Stars of the show: Gardeners can't go wrong with All America selections
One of the joys of Diane Blazek's job is walking through the All America Selections trial gardens. The AAS executive director was strolling through a field of ornamental peppers when she was struck by 'Onyx Red.'
"It made me stop and look," she says. "It was so vibrant, the leaves are so black, and the fruits are so red — definitely a stunning plant."
Every year, a new group of plants win the title of All America Selections, a prestigious honor that's hard to achieve. The group is a nonprofit that has 30 to 40 experienced growers across the country who judge new varieties against similar plants.
One good example is 'Jasper,' a tomato winner from 2013 that showed improvement over the 1999 winner, 'Juliet.' The former has been a staple in gardens since its introduction. The plant produces two-ounce, oblong fruits prolifically. 'Jasper' is now the standard as its higher yielding with sweeter fruit.
Photo from All America Selections
The volunteer judges never know the name of what they are growing. They know it's a tomato or zinnia, but their job is to evaluate it against the other variety.
"To become an AAS winner, it must perform better than what it was grown against," Blazek says.
The competing cultivars are listed on the organization's website. Since the seeds and plants are trialed anonymously, the process is transparent, meaning that since 1932 gardeners have been able to trust the results and know that these plants are superior to what they are judged against. Another interesting twist is that AAS never knows how many varieties will be judged. They rely solely on breeders to send their best cultivars.
This year's winners
• An annual baby's breath, gypsophila 'Gypsy White Improved,' beat out 'Gypsy Compact White.' The improved variety has beautiful semi double white flowers and is bigger than its competitor, making a mound of airy blooms.
• 'Red Racer' tomato is early and tasty, putting on lots of small, 3-ounce tomatoes. It was released last July and given to growers who reported the plant put lots of fruit on even with such a late start.
• Canna 'South Pacific Orange' is unique in that it is one of the only cannas that can be grown from seed and has an intense orange flower. "It's absolutely perfect for someone who really wants a tropical look," Blazek says. She adds that it's a very easy plant to start from seed. They should be sown inside under lights in March.
• Pak choi 'Asian Delight' has quite a buzz going on in the gardening community. Small Asian greens are all the rage. This heading Chinese cabbage is slow to bolt and has deep green leaves with white ribs.
• Habanero pepper 'Roulette' gives gardeners the unique flavor of habaneros without the pain. Enjoy the smoky taste with barely any heat.
'Mexican Sunset' Hungarian peppers
Photo from All America Selections
• Hungarian peppers 'Mexican Sunrise' and 'Mexican Sunset' churn out the fruit. They begin light green then eventually change to orange and then red. 'Sunset' is the high heat version and 'Sunrise' is milder.
• Corn 'American Dream' is a bicolor corn that is super sweet, tender and early, producing in 77 days. "We have not had a corn winner in 15 years," Blazek says, which means it should be something special.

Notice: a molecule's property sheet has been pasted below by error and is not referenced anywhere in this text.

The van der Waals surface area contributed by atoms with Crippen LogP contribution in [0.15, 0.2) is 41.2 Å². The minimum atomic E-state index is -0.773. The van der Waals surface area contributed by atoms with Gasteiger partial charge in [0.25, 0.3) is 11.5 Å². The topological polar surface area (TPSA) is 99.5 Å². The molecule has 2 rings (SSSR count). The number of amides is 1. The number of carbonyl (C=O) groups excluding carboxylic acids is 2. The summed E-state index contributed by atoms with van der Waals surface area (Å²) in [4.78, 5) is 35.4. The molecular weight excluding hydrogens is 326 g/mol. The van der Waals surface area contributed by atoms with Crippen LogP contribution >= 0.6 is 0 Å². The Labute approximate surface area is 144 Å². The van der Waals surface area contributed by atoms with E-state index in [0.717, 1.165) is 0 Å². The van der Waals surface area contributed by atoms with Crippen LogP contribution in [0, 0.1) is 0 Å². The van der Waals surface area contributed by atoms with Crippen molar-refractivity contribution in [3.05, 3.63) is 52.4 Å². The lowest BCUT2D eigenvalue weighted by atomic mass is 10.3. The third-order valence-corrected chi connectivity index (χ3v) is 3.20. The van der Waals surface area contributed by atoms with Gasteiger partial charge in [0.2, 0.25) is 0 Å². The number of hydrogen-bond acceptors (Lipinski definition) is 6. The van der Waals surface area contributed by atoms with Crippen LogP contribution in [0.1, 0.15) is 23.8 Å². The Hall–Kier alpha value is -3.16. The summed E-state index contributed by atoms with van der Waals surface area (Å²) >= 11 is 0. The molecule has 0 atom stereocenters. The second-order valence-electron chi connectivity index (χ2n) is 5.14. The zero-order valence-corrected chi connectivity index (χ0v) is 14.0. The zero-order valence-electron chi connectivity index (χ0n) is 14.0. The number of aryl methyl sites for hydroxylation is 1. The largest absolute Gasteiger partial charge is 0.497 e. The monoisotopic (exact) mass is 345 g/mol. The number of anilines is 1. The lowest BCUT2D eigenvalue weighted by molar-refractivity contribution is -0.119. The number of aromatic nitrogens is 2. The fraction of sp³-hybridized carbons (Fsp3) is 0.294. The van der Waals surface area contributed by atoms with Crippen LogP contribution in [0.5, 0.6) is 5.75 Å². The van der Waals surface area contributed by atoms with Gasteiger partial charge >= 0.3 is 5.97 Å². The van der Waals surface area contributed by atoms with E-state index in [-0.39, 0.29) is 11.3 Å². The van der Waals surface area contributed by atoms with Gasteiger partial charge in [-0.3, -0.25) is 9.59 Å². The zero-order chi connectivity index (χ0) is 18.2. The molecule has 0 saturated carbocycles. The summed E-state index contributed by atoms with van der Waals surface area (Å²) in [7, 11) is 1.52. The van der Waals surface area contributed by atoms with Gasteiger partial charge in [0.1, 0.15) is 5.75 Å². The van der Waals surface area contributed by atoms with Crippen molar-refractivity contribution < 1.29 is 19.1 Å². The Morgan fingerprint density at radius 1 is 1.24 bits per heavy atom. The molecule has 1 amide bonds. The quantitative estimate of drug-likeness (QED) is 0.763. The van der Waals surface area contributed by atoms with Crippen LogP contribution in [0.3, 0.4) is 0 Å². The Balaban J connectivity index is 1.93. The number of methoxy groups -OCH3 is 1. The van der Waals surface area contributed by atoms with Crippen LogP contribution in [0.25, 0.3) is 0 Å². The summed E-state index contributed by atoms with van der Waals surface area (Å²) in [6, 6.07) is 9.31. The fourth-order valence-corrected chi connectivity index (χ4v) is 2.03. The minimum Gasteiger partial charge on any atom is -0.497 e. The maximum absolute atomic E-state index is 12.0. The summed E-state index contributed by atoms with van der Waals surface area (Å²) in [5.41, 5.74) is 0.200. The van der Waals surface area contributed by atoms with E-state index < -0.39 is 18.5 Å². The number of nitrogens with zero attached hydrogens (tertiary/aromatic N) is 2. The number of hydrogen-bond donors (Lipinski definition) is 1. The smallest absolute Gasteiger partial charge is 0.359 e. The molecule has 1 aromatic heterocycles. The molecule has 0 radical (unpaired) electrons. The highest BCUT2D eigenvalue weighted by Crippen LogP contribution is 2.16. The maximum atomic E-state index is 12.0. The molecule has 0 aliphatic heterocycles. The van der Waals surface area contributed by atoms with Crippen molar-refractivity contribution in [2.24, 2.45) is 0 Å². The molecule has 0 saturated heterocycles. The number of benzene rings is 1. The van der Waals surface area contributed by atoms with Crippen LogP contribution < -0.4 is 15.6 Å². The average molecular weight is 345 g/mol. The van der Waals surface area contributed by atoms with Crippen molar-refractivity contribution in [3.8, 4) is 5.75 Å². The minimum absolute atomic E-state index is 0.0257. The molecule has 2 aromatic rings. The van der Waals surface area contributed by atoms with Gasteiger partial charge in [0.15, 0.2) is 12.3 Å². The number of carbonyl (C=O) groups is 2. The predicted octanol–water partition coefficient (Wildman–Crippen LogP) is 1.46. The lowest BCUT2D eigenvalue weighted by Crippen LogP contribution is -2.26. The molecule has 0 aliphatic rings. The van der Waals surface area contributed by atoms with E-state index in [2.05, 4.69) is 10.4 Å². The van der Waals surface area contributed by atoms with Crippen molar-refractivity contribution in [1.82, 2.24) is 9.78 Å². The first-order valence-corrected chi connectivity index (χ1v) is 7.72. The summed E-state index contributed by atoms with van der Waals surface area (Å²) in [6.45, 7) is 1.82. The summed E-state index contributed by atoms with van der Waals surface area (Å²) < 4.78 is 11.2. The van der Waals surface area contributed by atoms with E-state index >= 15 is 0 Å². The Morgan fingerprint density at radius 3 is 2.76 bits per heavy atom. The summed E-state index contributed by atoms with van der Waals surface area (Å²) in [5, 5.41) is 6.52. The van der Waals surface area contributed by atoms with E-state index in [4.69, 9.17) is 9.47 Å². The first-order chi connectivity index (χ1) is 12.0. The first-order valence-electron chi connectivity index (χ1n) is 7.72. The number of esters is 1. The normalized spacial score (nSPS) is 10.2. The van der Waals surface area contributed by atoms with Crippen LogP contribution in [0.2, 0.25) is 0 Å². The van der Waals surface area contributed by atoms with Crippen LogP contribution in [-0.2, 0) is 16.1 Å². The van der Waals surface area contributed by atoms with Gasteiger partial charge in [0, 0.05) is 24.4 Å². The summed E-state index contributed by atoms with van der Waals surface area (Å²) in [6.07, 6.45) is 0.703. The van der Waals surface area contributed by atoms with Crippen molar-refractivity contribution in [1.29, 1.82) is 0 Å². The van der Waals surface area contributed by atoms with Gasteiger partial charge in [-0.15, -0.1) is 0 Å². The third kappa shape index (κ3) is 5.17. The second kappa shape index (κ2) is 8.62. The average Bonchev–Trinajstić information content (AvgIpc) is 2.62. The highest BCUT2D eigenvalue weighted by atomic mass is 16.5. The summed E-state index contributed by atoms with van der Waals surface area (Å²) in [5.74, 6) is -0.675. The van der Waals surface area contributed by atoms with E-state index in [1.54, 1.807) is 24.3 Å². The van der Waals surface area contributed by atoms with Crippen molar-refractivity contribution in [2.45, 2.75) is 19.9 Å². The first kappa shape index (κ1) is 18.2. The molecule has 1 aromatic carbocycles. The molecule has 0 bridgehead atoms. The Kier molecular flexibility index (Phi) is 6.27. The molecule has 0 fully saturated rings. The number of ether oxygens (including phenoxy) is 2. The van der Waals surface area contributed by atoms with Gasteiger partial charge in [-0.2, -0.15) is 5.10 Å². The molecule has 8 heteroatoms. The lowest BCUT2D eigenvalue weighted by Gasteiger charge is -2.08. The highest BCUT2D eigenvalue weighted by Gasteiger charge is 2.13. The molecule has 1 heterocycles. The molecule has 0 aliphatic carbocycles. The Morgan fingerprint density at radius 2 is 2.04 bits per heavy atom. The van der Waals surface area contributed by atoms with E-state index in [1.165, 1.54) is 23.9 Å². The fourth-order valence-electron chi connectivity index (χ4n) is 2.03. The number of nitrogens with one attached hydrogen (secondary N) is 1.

• Marigold 'Super Hero Spry' holds its burgundy and orange flowers well above the foliage on compact (10-12 inch) plants.
Doug's favorite past winners
Let me preface this list with you can't go wrong with an All America Selections winner. These are just a few that I've fallen for.
Tithonia 'Torch' (1951): This Mexican sunflower is a pollinator magnet that reaches anywhere from 5 to 16 feet tall and is filled with 3-inch, deep orange flowers. It's easy to grow from seed and will last past frost. Couldn't imagine a garden without it. In all these years, nothing has challenged this winner.
Hot pepper 'Super Chile' (1988): This variety will put on tons of hot peppers under some of the worst conditions. It can grow just about anywhere. They are very hot, and I like to make hot pepper flakes out of them. Last year, four plants gave me enough peppers that even after dehydrating them I was giving away those flakes to friends.
Tomato 'Husky Gold' (1993): I first saw it growing at Janoski's Farm and Greenhouse. It's tough, reliable and tasty. What else can you ask from a tomato?
'Juliet' tomato (1999): I've always loved this one, but since Blazek alerted me to 'Jasper,' I guess I'll have to have my own little trial.
Cucumber 'Diva' (2002): A quick grower, prolific, resistant to cucumber beetles, doesn't need pollination, seedless and has sweet tender fruit. It's a real winner in my garden.
Echinacea 'Cheyenne Spirit' (2013): I first saw this blooming in the AAS display garden in Schenley Plaza. Coneflowers are tough and beautiful sun lovers, and this one has stunning red, orange and yellow blooms.
Impatiens Bounce Pink Flame PPAF 'Balboufink' (2015): This is the first impatiens I've ever grown that was bred for resistance to impatiens downy mildew.
SunPatiens 'Spreading Shell Pink' (2015): They take more sun, but are pretty happy in the shade and don't get downy impatiens mildew. It's an indestructible plant and great for containers. I love to grow them in consort with caladiums.
Doug Oster is editor of Everybody Gardens, a website operated by 535Media, LLC. Reach him at 412-965-3278 or firstname.lastname@example.org. See other stories, videos, blogs, tips and more at everybodygardens.com.